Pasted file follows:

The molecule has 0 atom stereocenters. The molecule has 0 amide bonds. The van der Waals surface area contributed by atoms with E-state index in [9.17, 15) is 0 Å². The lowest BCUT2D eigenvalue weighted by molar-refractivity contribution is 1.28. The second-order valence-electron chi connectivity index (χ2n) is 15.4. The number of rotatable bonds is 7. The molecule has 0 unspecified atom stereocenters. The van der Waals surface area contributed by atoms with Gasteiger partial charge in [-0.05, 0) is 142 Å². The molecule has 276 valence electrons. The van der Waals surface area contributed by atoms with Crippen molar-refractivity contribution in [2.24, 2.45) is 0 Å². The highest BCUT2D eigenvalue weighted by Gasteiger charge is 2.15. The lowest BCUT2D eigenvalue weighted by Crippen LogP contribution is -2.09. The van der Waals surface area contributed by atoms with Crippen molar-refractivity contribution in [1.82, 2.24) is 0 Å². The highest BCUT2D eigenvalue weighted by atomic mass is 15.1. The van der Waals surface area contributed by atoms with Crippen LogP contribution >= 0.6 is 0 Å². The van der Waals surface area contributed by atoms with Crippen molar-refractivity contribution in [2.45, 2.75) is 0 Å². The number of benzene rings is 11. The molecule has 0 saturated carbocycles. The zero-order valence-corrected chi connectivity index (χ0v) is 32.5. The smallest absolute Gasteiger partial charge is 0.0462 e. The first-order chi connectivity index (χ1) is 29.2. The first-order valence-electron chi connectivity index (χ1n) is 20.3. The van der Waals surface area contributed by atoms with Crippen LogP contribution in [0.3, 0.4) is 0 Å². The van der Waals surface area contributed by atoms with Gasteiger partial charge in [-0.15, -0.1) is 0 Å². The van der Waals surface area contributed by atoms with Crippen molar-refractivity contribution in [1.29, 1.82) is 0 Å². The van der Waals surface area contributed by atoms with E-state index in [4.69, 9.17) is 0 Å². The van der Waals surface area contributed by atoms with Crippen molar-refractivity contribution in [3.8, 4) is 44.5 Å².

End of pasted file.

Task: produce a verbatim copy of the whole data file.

The molecule has 0 atom stereocenters. The molecule has 0 amide bonds. The van der Waals surface area contributed by atoms with E-state index in [9.17, 15) is 0 Å². The lowest BCUT2D eigenvalue weighted by molar-refractivity contribution is 1.28. The second-order valence-electron chi connectivity index (χ2n) is 15.4. The number of rotatable bonds is 7. The molecule has 0 unspecified atom stereocenters. The van der Waals surface area contributed by atoms with Gasteiger partial charge in [-0.05, 0) is 142 Å². The molecule has 276 valence electrons. The van der Waals surface area contributed by atoms with Crippen molar-refractivity contribution in [2.24, 2.45) is 0 Å². The highest BCUT2D eigenvalue weighted by Gasteiger charge is 2.15. The lowest BCUT2D eigenvalue weighted by Crippen LogP contribution is -2.09. The van der Waals surface area contributed by atoms with Crippen molar-refractivity contribution in [1.82, 2.24) is 0 Å². The highest BCUT2D eigenvalue weighted by atomic mass is 15.1. The van der Waals surface area contributed by atoms with Crippen LogP contribution >= 0.6 is 0 Å². The van der Waals surface area contributed by atoms with Crippen molar-refractivity contribution in [2.45, 2.75) is 0 Å². The number of benzene rings is 11. The molecule has 0 saturated carbocycles. The zero-order valence-corrected chi connectivity index (χ0v) is 32.5. The smallest absolute Gasteiger partial charge is 0.0462 e. The first-order chi connectivity index (χ1) is 29.2. The first-order valence-electron chi connectivity index (χ1n) is 20.3. The van der Waals surface area contributed by atoms with Crippen LogP contribution in [0.3, 0.4) is 0 Å². The van der Waals surface area contributed by atoms with Gasteiger partial charge in [-0.15, -0.1) is 0 Å². The van der Waals surface area contributed by atoms with Crippen molar-refractivity contribution in [1.29, 1.82) is 0 Å². The van der Waals surface area contributed by atoms with E-state index in [4.69, 9.17) is 0 Å². The van der Waals surface area contributed by atoms with Crippen molar-refractivity contribution in [3.8, 4) is 44.5 Å².